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Official UFO Unexplained Report Percentages.

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posted on Nov, 3 2012 @ 11:46 AM

Based upon unreliable and unscientific surmises as data, the Air Force develops elaborate statistical findings which seem impressive to the uninitiated public unschooled in the fallacies of the statistical method. One must conclude that the highly publicized Air Force pronouncements based upon unsound statistics serve merely to misrepresent the true character of the UFO phenomena."
Yale Scientific Magazine (Yale University) Volume XXXVII, Number 7, April 1963

UFO percentages - when you hear people say only 5% of UFO reports are worth studying..

5% of what?

5 million?, 1 million?

Do they even know the number of UFO reports they are referring to?

When it comes to 'government sponsered' UFO studies like Bluebook and Condon there have always been concerns that figures could be 'massaged' and the true nature of unexplained report percentages be overlooked - even if a person willfully ignores many of the highly dubious USAF UFO explanations (as propounded by people like Major Hector Quintanilla) there certainly seems to be quite a number of very intriguing UFO cases out there.

NICAP's Francis Ridge makes some interesting comments below about the true number of Bluebook's 'unexplained' reports and the study carried out for the U.S. Government by the Battelle Institute - there are also some relevant statements made about the statistical conclusions of the Condon report (even though they omitted some of the most puzzling UFO cases on record) and how its high ratio of unexplained cases (about 30%) 'should arouse sufficient scientific curiosity to continue UFO study'.

Air Force Figures Tell Real Story: 88.79% Unexplained‏

Captain Edward Ruppelt, in his 1956 book, "The Report on Unidentified Flying Objects", gave some interesting statistics on the Air Force's Project Blue Book findings. Ruppelt's tenure was at a time when the Air Force was putting its best foot forward and the figures presented were based on 1,593 sightings. Less than 20 years later, in 1969 when Blue Book closed down, there were over 12,618 sightings on the books with 741 Unknowns. That equates to to only 5.8%. I later found out that these figures were derived from the Battelle Institude study which produced Project Blue Book Special Report 14. Let's look at those figures a little closer, the one's Ruppelt quoted in his book.

Stats Table

According to Ruppelt the percentage of Unknowns was 26.94%. A scientific approach to these figures shows that only 11.21% were actually proven explained (total of column 1 which represents 179 cases) leaving, in actuality, 88.79% unexplained! These Blue Book figures (during the most serious time of it's life) were based on the then 1,593 sightings the Air Force had studied.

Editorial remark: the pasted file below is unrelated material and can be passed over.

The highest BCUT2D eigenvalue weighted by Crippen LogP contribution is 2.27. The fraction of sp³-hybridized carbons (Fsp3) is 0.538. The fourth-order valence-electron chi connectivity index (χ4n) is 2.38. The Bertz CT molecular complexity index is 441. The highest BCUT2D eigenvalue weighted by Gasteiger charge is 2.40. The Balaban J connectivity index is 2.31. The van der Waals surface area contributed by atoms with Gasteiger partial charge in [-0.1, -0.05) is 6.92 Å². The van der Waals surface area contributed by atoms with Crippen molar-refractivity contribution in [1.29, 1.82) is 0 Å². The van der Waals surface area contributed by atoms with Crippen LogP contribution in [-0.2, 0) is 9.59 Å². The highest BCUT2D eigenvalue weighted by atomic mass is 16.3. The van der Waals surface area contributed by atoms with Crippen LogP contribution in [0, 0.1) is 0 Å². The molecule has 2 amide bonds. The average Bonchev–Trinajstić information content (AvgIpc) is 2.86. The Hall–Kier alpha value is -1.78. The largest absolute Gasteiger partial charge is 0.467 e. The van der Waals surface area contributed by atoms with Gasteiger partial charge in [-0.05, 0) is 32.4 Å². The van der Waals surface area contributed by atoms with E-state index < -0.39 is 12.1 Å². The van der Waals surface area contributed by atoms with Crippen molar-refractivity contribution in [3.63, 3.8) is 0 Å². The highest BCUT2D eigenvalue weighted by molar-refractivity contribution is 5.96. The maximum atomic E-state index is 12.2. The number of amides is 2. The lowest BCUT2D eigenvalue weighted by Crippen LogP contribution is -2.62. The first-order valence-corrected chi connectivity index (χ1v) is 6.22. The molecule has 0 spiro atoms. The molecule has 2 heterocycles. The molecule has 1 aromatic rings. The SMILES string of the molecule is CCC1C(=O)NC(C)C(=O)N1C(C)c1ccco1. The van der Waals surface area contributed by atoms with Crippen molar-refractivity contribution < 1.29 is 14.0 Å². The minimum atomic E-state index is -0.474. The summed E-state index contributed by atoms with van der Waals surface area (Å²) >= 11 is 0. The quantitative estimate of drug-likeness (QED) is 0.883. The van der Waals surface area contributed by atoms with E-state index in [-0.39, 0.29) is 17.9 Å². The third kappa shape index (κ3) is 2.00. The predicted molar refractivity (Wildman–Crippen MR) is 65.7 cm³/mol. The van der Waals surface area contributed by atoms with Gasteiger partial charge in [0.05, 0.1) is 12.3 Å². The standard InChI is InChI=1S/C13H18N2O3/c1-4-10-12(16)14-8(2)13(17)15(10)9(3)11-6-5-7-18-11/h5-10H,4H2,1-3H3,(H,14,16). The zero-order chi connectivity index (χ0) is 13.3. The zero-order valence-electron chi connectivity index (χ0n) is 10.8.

Actually it's worse! They only "studied" 1,593 sightings, but had "received" over 4,400 with only 179 explained!!! That's less than 4% "explained"! If we were to state that a certain percentage of UFOs were "possible" or "probable" ET, the debunkers would remind us that, "scientifically", only the "proven" could be used in such an analysis. Using the Air Forces's actual numbers11.21% were proven explained, leaving over 88% without a proven explanation.
With something like that going on in U.S. air space, somebody in the Air Force should have been more concerned. This was a matter of national security and/or scientific interest.



1966 - 1968--The University of Colorado Study

Of some 90 cases considered, almost 30 were not explained. As an indication of the lack of serious intent of the study, only three unexplained cases from the Air Force's total of almost 600 were looked into. It should have been obvious that if there was anything truly mysterious or even mildly interesting about UFOs, it could probably have been found in the cases that the Air Force admitted it could not explain..
Among the conclusions for cases the Condon Committee staff failed to explain were these samples of several they obviously found quite baffling:

5/11/50, Oregon. "This is one of the few UFO reports in which all factors investigated, geometric, psychological and physical, appear to be consistent with the assertion that an extraordinary flying object, silvery, metallic, disk-shaped, tens of meters in diameter and evidently artificial, flew within sight of two witnesses."

5/7/52, Brazil. ". . . one of the strongest and demonstrably 'genuine' flying saucer sightings."

8/5/53, South Dakota. ". . . no tenable conclusions can be reached."

6/23/55, New York. ". . . this sighting defies explanation by conventional means."

8/13/56, England. "The preponderance of evidence indicates the possibility of a genuine UFO in this case . . . ." [Unfortunately, the intriguing phrase "a genuine UFO" is not defined.]

5/13/67, Colorado. "This must remain as one of the most puzzling radar cases on record."

Despite the failure of the Condon Committee's final report to explain more than 30% of the cases investigated, it had the desired effect. In December 1969, the Air Force's Project Blue Book investigation was shut down, and a 25-year period of official silence began.

Debunking the Condon Report

posted on Nov, 3 2012 @ 11:48 AM
Statements on unexplained report percentages: